Friday, January 02, 2015
There goes the neighbourhood
How would you like to live on Heinrich Himmlerstraat? Maybe not? Don’t worry – to my knowledge no street named after the SS Reichsführer exists. But if you do fancy living on a street dedicated to an ardent Nazi, the one pictured above will do you: it is Lenardstraat in Nijmegen. A Google search for this location will take you to the Nijmegen city website, where we’re told that “Philipp Lenard was a German physicist, and received the 1905 Nobel Prize in physics for his research on cathode rays and their properties.” Sounds worthy enough, huh? They forgot to mention that Lenard was also a fervent supporter of the Nazis who hosted Hitler in his home after the Führer-to-be was released from a Bavarian prison following the failed Beer Hall Putsch of 1923. Lenard was one of the main progenitors of “Aryan physics”, which he proclaimed as the only true physics, in distinction from the pernicious “Jewish physics” promulgated by Einstein and his acolytes. In 1924 Lenard and his associate Johannes Stark published an article called “The Hitler spirit and science”, in which they said that Hitler and his comrades “appear to us as God’s gifts from times of old when races were purer, people were greater, and minds were less deluded.” According to Lenard, all of the great scientists of former times (including Galileo!) were of Nordic-Aryan stock.
Should we hold all this against Lenard the physicist? Well, certainly it does not invalidate his important work on cathode rays and the photoelectric effect, any more than Stark’s adulation of Hitler should prevent us from recognizing his discovery of the Stark effect (which won him a Nobel too). But acknowledging scientific achievement and precedence is one thing; celebrating committed Nazis and anti-Semites by naming streets after them is another. (The University of Heidelberg quietly ditched the Philipp Lenard Institute – which once boasted of being “Jew-free” – after his death.)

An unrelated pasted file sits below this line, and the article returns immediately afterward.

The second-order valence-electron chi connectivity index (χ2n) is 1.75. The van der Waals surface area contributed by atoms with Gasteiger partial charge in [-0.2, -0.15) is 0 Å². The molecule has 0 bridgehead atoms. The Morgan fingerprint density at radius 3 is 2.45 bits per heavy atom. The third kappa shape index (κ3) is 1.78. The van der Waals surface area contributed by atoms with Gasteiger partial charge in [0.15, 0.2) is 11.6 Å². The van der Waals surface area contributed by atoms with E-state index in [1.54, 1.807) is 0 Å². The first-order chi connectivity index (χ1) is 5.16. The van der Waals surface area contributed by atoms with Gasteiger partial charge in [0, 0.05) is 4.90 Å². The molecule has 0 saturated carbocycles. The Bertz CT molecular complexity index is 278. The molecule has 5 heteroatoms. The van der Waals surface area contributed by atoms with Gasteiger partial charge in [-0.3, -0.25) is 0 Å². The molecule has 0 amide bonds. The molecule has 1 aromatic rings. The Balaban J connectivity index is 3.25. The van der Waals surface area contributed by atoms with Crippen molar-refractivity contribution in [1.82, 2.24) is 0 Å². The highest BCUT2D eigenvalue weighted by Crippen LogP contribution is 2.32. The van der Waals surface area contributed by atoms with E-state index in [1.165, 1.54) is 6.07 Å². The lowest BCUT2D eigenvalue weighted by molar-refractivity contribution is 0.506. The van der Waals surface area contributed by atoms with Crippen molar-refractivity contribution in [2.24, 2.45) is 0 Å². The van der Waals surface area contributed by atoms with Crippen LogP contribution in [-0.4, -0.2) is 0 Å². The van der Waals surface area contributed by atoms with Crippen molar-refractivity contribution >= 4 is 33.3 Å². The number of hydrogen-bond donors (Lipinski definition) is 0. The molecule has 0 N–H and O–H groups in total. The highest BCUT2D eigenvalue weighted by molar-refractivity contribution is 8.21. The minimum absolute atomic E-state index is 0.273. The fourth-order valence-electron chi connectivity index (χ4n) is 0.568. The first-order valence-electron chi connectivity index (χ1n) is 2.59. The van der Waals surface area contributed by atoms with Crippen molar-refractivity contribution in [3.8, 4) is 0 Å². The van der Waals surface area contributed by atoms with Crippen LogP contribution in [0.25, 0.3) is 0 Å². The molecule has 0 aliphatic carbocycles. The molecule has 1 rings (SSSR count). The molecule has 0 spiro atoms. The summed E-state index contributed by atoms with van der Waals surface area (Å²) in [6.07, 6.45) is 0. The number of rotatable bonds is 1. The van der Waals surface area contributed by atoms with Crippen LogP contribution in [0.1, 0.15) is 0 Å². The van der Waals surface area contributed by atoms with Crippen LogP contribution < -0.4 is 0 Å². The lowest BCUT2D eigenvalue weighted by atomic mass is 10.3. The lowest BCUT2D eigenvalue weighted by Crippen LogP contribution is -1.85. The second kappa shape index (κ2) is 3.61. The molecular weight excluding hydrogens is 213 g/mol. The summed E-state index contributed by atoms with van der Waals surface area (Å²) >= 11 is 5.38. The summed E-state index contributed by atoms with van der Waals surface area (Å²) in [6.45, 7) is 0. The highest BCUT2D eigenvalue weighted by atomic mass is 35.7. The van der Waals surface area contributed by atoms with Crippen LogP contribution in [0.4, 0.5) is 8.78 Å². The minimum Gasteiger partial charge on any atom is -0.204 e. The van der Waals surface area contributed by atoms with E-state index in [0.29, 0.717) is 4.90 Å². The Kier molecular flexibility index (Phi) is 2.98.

You might think that the matter would be especially sensitive in the Netherlands, which suffered so greatly under the Nazis. Yet the Dutch academic who pointed out this road to me tells me that his efforts to raise the issue have got nowhere. “After seeking support from Dutch historians of science and sending a copy of my letter to the local press”, he says, “I received a letter from the mayor that a name change will not be considered since 80% of the street inhabitants resisted a change and nowadays nobody knows who he was.”
Well, this is who Lenard was: one of the most unpleasant of the distinguished scientists of the twentieth century. It’s of course a valid and difficult question at what stage (if ever) we draw a veil over the dubious character of a historical figure and simply recognize their achievements. But given the furious debate that still rages today in the Netherlands over how to think about wartime conduct, memories in this case seem disturbingly short.